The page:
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  • Writer's pictureBroadway Church

How Do You Handle Information Overload?

The past couple of weeks have been intense for our city and country. National news coverage went into overdrive a few months ago with impeachment news, with no sign of slowing down as the November election gets closer. Global news tells us of fires, earthquakes, and the spread of the coronavirus. In contrast, our whole city has been celebrating the Chiefs Super Bowl victory. It is a lot to process.

How do you take care of yourself - When catastrophe and exuberance are both a click away?

Here are some practices that help me:

1. Honor all your feelings. Before and after engaging with social media or the news, check in with yourself and notice what emotions and sensations you’re feeling. Notice any tension.

2. Be present to your intentions. Sometimes social media and the news is helpful and informative. Sometimes is it overwhelming and stressful. Being clear about your intention before clicking into Facebook or opening a news article can make a big difference. Why are you engaging with that app or that article? Before clicking, make a conscious choice, identifying what is motivating your choice.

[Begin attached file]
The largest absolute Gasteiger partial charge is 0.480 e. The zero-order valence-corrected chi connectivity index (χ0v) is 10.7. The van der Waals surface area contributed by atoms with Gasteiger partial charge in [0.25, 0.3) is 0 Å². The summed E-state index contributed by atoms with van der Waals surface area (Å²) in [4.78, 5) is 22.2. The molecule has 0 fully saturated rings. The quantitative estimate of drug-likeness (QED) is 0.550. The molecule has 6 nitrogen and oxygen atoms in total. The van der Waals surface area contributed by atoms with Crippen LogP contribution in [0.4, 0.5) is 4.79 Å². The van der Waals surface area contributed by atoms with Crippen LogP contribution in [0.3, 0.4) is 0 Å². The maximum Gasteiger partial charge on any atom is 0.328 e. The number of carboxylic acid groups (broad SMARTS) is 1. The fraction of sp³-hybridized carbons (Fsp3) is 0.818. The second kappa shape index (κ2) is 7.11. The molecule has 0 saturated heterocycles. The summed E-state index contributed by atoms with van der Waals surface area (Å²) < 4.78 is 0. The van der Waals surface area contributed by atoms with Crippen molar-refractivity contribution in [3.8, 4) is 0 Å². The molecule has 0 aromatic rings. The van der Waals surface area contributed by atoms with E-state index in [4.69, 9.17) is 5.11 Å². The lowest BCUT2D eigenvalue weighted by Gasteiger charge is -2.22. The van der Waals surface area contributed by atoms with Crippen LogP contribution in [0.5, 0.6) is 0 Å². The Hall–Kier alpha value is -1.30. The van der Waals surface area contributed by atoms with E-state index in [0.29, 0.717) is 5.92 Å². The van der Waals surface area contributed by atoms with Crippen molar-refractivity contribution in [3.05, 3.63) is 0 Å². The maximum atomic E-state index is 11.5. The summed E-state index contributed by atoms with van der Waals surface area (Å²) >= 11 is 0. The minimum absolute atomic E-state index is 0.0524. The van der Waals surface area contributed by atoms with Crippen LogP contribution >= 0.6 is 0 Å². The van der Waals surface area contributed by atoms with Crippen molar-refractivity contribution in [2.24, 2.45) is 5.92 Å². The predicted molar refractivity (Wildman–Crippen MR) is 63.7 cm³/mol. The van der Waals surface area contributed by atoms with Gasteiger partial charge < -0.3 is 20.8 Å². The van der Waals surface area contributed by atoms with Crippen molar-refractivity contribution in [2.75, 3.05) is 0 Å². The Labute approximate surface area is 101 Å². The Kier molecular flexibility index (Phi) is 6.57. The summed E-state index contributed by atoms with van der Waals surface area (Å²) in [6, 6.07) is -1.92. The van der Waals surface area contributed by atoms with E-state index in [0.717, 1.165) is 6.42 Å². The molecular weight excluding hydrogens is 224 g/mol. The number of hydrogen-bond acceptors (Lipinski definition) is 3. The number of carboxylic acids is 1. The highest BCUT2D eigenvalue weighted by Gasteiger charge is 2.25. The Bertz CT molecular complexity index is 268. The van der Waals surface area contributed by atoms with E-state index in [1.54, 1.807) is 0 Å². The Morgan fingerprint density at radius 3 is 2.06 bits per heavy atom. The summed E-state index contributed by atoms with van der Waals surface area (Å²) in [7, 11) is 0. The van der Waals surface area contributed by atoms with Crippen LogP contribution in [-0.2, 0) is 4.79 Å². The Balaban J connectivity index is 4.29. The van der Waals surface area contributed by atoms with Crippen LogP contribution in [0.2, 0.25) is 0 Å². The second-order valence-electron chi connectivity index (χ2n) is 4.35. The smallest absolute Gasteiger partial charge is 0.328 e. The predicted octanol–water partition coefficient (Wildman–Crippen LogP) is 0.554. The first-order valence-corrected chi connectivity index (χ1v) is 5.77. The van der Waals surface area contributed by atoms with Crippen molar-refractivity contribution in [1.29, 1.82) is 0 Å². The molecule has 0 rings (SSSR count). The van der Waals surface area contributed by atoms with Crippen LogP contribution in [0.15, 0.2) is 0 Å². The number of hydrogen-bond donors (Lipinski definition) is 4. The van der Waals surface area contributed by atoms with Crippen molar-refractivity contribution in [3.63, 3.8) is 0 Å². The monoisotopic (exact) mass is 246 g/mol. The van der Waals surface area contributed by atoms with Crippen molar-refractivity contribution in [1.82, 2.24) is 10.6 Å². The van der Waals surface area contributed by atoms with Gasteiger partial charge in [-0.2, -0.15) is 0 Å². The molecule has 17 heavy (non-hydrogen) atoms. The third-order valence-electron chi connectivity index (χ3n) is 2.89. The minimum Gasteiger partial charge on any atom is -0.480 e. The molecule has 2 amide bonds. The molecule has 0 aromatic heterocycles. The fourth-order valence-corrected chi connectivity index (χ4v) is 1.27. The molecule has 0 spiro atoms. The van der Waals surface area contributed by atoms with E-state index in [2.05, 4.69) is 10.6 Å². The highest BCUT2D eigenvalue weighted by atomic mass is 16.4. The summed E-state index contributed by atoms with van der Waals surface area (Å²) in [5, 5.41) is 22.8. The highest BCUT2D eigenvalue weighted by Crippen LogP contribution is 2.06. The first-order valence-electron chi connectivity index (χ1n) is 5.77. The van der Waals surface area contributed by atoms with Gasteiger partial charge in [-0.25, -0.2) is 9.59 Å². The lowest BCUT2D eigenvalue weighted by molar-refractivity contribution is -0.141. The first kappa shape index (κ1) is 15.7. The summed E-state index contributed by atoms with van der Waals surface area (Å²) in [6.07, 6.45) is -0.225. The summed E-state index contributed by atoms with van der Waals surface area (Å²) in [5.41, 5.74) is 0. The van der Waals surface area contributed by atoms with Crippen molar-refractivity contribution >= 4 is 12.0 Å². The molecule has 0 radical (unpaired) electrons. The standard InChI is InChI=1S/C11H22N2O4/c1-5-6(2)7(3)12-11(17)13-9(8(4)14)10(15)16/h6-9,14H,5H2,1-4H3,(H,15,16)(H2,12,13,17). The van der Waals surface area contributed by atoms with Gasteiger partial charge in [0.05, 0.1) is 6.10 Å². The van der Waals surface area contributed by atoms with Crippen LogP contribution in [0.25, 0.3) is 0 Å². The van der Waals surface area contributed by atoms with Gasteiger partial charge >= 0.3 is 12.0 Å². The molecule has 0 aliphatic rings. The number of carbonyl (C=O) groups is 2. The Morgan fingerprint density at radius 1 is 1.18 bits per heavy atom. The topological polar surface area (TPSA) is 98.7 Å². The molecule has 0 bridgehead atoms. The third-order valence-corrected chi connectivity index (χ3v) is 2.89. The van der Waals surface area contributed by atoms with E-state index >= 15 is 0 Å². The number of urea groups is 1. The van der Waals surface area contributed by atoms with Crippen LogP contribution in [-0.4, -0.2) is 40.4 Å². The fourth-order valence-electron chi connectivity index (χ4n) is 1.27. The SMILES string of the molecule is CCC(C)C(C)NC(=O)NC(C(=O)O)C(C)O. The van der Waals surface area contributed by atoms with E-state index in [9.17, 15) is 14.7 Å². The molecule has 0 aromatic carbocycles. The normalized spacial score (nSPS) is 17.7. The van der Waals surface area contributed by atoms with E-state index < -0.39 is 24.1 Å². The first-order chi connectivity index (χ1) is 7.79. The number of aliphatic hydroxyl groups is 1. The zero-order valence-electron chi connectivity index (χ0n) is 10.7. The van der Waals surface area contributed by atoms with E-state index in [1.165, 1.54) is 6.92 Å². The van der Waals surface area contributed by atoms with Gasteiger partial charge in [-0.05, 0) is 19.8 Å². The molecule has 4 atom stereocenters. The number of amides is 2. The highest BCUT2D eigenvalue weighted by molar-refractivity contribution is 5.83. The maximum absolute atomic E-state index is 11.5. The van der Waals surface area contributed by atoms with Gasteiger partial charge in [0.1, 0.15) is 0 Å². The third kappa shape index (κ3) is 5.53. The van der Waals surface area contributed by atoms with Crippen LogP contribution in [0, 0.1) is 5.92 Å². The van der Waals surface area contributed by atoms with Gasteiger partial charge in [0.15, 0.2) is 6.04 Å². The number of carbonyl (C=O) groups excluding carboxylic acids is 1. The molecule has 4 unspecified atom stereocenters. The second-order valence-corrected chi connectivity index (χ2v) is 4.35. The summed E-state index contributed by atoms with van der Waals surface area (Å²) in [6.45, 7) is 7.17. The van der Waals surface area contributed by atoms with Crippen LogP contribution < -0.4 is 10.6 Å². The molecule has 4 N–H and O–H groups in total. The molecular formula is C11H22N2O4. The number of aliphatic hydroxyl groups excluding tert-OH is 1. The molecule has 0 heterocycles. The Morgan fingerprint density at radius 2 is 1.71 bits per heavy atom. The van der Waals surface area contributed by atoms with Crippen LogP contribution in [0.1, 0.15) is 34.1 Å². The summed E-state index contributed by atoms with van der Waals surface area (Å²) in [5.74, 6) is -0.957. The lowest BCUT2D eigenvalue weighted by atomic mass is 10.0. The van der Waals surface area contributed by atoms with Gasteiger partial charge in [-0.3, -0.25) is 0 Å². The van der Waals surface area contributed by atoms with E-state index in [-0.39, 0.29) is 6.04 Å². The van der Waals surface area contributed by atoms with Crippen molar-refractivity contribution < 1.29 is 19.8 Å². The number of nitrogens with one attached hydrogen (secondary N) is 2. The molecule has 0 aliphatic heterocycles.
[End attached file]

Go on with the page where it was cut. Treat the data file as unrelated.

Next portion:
3. Give yourself permission to disengage at any time. If you click on an article expecting information and all you get is opinion, you can close it. If you notice that you‘ve caught up on events for the day, you don’t have to keep reading. It is easy to get lost scrolling through posts and headlines. Step back when you have enough information.

4. Share the burden. You don’t have to shoulder all the problems yourself. You can release it into the care of Spirit. You can tell a friend about your feelings, or your therapist, or your pastor. You’re not alone. Show yourself some love.

5. Do something about it. Use what you notice about your feelings to get involved with causes you care about. Angry about healthcare? Contact your Congresspersons or volunteer . Feeling sick about the fires in Australia? Donate to a trustworthy organization. Did a friend post about a crisis on Facebook? Call or text them with a message of affirmation. One person can’t change the whole world. You can work with others in small ways to make a big impact over time.

These are just some of the practices that help me cope with the overwhelming amount of information available to us at any moment. Are other practices helpful to you? What would you add to my list?

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